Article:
Final Project -- The Second Constitutional Convention
In this lesson, we have studied how the ideas that shaped the Constitution were discussed, debated, and modified to fit the needs of a new nation. We have also seen how the individual leaders of the Federalists and Anti-Federalists clarified those ideas by applying them to the issues of ratification and the National Bank. In particular, we have seen how the debate over federalism, civil liberties, and republicanism influenced the formation of the first political parties, and how those parties promoted not just their ideas but their leaders in pursuing their political agendas. Indeed, if it were not for people like Thomas Jefferson, Alexander Hamilton, James Madison, and George Washington, we might not be able to so easily understand the differences in political thinking during the Constitutional era.
Directions: Working in pairs or small groups assigned by your teacher, complete the following three (3) parts of this project. You will need to do work offline, so be sure to have your social studies book with you. Be sure to check with your teacher to see when each part of this project is due.
Part 1 -- The New Convention: Federalists or Anti-Federalist?
Imagine that you and your classmates are preparing for
a new Constitutional Convention, to be held during the first week of next
month. The new convention is being called by members of Congress from
around the country who are interested in answering the following questions:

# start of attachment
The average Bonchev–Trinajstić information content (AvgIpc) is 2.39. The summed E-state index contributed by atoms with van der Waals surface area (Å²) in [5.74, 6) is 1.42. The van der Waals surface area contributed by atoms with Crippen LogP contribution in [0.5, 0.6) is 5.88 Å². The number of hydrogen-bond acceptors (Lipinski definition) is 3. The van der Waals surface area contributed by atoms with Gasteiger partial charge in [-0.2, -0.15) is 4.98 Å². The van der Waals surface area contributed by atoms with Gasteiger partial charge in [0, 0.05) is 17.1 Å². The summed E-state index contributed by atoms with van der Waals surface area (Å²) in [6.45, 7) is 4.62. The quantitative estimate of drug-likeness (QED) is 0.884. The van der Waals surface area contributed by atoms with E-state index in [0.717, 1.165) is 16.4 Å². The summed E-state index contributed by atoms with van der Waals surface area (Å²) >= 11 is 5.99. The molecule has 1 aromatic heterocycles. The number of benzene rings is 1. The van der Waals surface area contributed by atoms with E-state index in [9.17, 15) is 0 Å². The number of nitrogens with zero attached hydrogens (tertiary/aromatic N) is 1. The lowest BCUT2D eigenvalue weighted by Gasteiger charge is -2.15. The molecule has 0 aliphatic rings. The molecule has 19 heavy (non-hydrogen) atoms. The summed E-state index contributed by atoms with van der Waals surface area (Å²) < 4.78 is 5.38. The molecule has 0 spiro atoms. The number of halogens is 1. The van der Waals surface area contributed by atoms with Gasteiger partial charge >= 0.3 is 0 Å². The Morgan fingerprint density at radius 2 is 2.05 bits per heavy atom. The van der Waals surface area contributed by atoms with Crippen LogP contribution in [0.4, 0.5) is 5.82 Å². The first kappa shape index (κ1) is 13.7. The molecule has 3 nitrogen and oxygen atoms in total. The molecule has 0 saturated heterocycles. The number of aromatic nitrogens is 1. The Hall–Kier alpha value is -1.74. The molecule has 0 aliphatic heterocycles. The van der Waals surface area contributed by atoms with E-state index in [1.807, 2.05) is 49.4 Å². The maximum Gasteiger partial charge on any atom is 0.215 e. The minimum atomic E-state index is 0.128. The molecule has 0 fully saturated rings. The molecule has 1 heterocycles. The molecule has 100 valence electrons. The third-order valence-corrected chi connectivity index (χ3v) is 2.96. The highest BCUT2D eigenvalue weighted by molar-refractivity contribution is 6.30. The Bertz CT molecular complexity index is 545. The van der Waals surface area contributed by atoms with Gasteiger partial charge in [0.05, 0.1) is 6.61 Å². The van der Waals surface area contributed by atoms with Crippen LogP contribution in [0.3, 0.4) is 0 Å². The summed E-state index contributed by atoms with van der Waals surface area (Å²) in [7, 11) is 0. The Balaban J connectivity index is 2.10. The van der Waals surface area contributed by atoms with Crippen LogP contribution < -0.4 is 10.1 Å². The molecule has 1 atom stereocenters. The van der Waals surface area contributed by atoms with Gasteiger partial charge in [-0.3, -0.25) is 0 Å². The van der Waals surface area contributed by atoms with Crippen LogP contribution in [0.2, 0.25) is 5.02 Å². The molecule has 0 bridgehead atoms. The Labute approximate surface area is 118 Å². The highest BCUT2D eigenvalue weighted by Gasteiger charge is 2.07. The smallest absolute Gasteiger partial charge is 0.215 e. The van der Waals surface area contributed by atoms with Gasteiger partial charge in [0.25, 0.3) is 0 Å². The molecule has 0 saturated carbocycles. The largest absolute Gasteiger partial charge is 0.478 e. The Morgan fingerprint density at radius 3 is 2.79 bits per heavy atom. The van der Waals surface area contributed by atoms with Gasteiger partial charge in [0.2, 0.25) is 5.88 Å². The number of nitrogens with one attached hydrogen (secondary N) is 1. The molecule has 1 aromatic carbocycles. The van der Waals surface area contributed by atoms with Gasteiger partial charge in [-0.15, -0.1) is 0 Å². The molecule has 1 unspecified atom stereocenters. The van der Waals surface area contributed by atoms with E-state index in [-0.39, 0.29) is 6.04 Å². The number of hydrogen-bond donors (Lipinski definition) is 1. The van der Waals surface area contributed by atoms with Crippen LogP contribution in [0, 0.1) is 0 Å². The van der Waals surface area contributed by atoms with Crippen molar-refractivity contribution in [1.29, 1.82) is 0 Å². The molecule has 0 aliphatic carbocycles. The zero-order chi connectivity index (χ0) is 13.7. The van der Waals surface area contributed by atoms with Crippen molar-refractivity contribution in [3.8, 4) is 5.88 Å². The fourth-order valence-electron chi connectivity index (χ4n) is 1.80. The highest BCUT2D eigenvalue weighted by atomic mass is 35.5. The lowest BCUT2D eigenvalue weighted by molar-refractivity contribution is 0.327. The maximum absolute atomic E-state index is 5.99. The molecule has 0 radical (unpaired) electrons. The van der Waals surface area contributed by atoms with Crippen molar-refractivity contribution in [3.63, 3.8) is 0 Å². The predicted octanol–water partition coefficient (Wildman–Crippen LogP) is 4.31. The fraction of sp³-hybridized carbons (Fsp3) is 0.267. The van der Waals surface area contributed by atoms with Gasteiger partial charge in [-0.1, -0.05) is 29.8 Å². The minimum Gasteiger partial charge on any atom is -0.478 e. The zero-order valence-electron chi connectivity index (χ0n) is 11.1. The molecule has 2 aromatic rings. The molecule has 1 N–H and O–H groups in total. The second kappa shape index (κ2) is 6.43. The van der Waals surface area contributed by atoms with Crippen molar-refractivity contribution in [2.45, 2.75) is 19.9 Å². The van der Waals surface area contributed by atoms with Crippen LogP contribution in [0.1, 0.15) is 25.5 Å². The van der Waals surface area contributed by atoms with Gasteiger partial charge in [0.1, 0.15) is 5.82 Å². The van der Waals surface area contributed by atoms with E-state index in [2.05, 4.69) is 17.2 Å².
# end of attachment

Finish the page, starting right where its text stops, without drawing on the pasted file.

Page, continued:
Write a 3 to 5 sentence response to each question, in which you thoughtfully consider all sides of the question and provide a clear and direct opinion. Once you have written all three responses, look back over your notes from the lesson regarding the Federalist and Anti-Federalists. Decide whether your answers would make you a Federalist or an Anti-Federalist. You will choose one of these labels for the next activity, so be prepared to defend your decision.
Part 2 -- Forming A New Political Party: The Legacy of the “Founding Fathers”
Find three (3) other students who have decided that they
belong to your same party. Read your journal answers to each other and
decide on five (5) opinions that you have in common based on those answers.
Make a separate list of those opinions. Then, using your arts and crafts
resources and materials from the classroom, make a collage that clearly
shows each of those opinions. Be sure to label where each opinion is illustrated,
as well as any other ideas you may want to make clear for other observers.
Part 3 -- Different Ideas About the Same Thing
Now, walk around the class and see which other groups chose
your same “founding father.” See if all of your ideas are
similar, and make note of those which are especially different. Also look
to see if another group put an idea similar to your own with another historical